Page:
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IN THE COURT OF CRIMINAL APPEALS OF TENNESSEE AT JACKSON

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IN THE COURT OF CRIMINAL APPEALS OF TENNESSEE AT JACKSON Powered By Docstoc
					IN THE COURT OF CRIMINAL APPEALS OF TENNESSEE AT JACKSON
March 4, 2003 Session STATE OF TENNESSEE v. JAMIE LOU HANELINE
Direct Appeal from the Circuit Court for Decatur County No. 01-CR-013 C. Creed McGinley, Judge

No. W2002-01773-CCA-R3-CD - Filed May 30, 2003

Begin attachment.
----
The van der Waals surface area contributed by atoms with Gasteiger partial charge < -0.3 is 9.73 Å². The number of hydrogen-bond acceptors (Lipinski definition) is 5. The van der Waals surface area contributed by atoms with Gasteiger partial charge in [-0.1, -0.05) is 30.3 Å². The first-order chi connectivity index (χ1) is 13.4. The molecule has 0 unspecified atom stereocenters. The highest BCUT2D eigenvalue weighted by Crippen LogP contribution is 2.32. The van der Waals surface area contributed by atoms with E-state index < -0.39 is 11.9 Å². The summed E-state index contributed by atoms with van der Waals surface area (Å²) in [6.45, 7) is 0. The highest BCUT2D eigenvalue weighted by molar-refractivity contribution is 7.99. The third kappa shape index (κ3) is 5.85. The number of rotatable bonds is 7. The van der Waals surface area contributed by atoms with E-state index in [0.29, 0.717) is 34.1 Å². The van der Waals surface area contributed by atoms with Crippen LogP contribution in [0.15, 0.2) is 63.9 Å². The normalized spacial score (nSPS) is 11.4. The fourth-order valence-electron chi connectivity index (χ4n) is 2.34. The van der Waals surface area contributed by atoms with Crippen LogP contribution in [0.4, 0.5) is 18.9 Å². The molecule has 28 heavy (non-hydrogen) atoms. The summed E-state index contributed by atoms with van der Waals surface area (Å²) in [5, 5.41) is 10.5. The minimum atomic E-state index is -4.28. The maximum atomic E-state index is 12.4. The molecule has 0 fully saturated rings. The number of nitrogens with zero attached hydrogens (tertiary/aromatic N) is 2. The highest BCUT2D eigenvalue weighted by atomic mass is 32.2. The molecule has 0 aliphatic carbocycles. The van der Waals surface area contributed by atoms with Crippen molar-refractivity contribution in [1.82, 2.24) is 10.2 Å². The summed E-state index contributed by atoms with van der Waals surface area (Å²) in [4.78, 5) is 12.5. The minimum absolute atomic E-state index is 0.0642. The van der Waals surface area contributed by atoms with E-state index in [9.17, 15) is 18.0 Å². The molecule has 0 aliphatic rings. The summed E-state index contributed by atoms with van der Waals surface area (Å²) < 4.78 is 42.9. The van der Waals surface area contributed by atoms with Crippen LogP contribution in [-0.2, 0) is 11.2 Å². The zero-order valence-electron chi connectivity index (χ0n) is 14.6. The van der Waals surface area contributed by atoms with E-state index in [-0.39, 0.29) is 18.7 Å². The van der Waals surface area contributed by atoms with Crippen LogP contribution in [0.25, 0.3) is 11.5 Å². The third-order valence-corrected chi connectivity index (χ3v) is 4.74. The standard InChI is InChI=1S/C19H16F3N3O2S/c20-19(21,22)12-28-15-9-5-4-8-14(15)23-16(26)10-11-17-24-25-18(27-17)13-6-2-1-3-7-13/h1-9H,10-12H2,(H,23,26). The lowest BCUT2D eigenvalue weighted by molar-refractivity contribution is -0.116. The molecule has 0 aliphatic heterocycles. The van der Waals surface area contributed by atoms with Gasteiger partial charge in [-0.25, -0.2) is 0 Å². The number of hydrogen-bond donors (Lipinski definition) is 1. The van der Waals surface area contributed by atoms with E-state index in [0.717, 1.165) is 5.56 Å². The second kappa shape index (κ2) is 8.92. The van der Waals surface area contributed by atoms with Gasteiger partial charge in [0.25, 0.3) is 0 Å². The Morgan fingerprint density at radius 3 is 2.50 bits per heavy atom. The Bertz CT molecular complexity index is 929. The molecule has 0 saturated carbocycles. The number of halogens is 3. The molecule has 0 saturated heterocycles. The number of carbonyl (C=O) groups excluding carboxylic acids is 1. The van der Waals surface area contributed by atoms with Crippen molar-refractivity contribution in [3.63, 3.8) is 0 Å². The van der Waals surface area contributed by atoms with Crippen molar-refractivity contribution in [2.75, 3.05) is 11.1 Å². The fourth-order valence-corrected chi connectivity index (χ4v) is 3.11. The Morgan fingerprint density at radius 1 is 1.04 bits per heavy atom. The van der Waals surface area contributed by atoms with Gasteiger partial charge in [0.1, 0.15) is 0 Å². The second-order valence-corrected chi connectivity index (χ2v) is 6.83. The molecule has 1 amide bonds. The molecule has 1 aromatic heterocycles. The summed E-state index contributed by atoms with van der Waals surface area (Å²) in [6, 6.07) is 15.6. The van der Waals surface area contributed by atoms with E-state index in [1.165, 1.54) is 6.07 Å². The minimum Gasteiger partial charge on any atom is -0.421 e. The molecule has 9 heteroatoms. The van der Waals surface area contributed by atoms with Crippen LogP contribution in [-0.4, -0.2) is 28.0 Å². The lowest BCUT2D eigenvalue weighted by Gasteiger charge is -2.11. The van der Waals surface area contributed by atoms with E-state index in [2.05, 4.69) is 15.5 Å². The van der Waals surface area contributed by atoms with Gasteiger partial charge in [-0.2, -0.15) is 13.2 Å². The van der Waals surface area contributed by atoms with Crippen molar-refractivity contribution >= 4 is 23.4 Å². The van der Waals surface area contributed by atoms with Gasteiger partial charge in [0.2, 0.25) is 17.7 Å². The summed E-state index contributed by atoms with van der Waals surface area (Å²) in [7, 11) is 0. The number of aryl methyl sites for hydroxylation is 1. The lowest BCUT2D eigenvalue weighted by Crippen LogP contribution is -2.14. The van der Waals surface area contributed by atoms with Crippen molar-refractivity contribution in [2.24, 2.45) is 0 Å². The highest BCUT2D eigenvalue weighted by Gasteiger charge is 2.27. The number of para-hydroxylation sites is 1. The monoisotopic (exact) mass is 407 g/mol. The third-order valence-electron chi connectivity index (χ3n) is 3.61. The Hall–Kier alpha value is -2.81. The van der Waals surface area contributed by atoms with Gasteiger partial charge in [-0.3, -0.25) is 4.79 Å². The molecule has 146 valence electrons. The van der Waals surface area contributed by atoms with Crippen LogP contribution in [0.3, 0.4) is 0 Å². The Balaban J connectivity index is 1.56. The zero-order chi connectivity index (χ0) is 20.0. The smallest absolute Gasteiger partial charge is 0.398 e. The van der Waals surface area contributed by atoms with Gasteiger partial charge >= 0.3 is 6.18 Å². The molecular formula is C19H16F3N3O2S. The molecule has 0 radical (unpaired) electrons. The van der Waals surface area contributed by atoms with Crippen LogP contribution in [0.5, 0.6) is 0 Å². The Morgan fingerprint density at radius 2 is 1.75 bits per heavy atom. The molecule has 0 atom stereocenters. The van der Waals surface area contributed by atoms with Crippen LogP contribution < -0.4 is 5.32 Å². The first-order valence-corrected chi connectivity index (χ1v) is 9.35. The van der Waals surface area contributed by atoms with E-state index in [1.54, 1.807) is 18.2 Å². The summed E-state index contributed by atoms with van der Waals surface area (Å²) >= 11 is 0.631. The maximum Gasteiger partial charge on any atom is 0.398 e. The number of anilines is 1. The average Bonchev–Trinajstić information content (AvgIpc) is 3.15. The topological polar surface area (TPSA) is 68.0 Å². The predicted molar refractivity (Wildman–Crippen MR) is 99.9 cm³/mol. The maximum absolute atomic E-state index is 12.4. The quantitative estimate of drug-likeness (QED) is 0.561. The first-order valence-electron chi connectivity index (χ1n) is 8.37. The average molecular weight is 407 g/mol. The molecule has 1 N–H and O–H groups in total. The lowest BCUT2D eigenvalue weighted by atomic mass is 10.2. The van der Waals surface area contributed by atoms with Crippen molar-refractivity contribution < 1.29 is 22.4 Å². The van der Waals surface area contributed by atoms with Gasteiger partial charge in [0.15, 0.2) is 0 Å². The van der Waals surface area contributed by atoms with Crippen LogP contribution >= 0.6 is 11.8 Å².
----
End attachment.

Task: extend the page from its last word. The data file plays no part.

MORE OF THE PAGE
The Defendant, Jamie Lou Haneline, was convicted by a jury of one count of rape of a child. Following a sentencing hearing, he was sentenced to thirty-eight years in the Department of Correction. In this direct appeal, the Defendant raises three issues: (1) whether the evidence is sufficient to support his conviction; (2) whether the trial court erred by admitting the testimony of a police officer regarding a statement made by the Defendant; and (3) whether the trial court erred by enhancing the Defendant’s sentence based upon the offense having been committed to gratify the Defendant’s desire for pleasure or excitement. Finding no reversible error, we affirm the judgment of the trial court. Tenn. R. App. P. 3 Appeal as of Right; Judgment of the Circuit Court Affirmed DAVID H. WELLES, J., delivered the opinion of the court, in which JOSEPH M. TIPTON and JAMES CURWOOD WITT, JR., JJ., joined. Daniel J. Taylor, Jackson, Tennessee, for the appellant, Jamie Lou Haneline. Paul G. Summers, Attorney General and Reporter; P. Robin Dixon, Jr., Assistant Attorney General; Robert Radford, District Attorney General; and John Overton, Assistant District Attorney General, for the appellee, State of Tennessee. OPINION